Japanese and Russian FM discuss possible visa-free travel

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Wikimedia commons
Friday, 31 May, 2019 - 12:46

Japanese Foreign Minister Taro Kono and Russian Foreign Minister Sergei Lavrov held bilateral talks on Friday in Tokyo. Japanese Foreign Minister Taro Kono mentioned that positive changes in Tokyo's relations with Moscow are gradually taking place. The two ministers spent more than half an hour talking tete-a-tete, before being joined by their delegations.

Lavrov noted that an increase in the frequency of Russian-Japanese talks does not mean that all disputes between two countries will be resolved automatically but added that Moscow hopes to advance negotiations with Tokyo on trade agreements and possible visa-free travel and develop cooperation in other areas. The Japanese diplomat also expressed hope for fruitful cooperation and welcomed the enhancement of bilateral contacts at different levels. Following the meeting, the Russian Foreign Minister said that Moscow expects to continue discussing a possible transition to a visa-free regime.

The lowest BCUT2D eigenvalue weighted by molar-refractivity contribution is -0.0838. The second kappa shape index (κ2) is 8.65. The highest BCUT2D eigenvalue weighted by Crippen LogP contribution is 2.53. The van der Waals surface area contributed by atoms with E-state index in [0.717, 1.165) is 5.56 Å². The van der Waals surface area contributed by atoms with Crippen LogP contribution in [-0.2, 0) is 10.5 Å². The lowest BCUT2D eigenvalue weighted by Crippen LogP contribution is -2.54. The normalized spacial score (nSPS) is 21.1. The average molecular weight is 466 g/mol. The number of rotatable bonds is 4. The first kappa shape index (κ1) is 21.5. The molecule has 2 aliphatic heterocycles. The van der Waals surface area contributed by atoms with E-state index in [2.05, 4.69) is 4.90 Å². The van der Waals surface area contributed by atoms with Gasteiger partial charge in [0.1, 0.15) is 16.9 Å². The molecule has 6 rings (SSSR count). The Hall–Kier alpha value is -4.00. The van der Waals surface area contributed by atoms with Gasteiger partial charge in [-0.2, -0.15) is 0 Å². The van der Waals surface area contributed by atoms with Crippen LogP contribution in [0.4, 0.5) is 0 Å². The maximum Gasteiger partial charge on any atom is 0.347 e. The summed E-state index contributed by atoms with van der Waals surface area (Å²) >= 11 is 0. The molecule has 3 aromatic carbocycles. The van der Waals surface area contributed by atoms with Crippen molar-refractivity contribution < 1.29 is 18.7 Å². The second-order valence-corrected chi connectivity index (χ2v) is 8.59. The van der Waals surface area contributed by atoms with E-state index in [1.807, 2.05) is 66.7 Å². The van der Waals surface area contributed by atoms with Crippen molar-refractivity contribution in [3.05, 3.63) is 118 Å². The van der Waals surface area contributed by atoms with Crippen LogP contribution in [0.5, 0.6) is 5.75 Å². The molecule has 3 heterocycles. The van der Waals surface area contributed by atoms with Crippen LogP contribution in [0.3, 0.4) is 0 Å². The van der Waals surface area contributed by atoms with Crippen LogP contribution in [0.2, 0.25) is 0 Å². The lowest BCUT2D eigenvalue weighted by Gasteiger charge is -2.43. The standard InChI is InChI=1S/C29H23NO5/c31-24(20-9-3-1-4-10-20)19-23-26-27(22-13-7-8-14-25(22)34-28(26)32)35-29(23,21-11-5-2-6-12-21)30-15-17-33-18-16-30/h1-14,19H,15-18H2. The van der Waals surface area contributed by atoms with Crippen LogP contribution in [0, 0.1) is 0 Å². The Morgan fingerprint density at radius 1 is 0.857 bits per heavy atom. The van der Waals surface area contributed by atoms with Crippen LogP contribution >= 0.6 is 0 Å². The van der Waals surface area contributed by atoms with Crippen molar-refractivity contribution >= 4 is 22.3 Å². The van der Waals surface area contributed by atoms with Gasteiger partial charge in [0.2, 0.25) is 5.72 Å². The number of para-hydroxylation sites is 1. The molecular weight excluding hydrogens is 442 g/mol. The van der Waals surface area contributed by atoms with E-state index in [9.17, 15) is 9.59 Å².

"Certainly, the intensification of the negotiation process does not automatically mean that we are bringing our positions closer. There are still many problems", he said after the talks.

At a joint news conference after the talks Russian Foreign Minister Sergey Lavrov expressed concern about Tokyo's plan to build a pair of land-based Aegis Ashore missile defense systems, saying they pose a "potential threat to Russia."

In turn Japanese Foreign Minister Taro Kono accused Russia of a military buildup on Kurile Islands which are currently administered by Russia.

The dispute over the southern Kurils (Japan calls them Northern Territories), does not allow the two countries to agree and sign a peace treaty formally ending their World War II hostilities. Earlier, on the first day of the visit of the Russian Foreign Minister to Tokyo on May 30th, some Japanese ultra-right organizations held actions in the center of the capital demanding the return of the Northern Territories.

 

Despite continuing controversy on the subject, the diplomatic chiefs of the two countries noted that collaboration in many other areas is paying off and reaffirmed a mutual desire to further develop bilateral cooperation on security.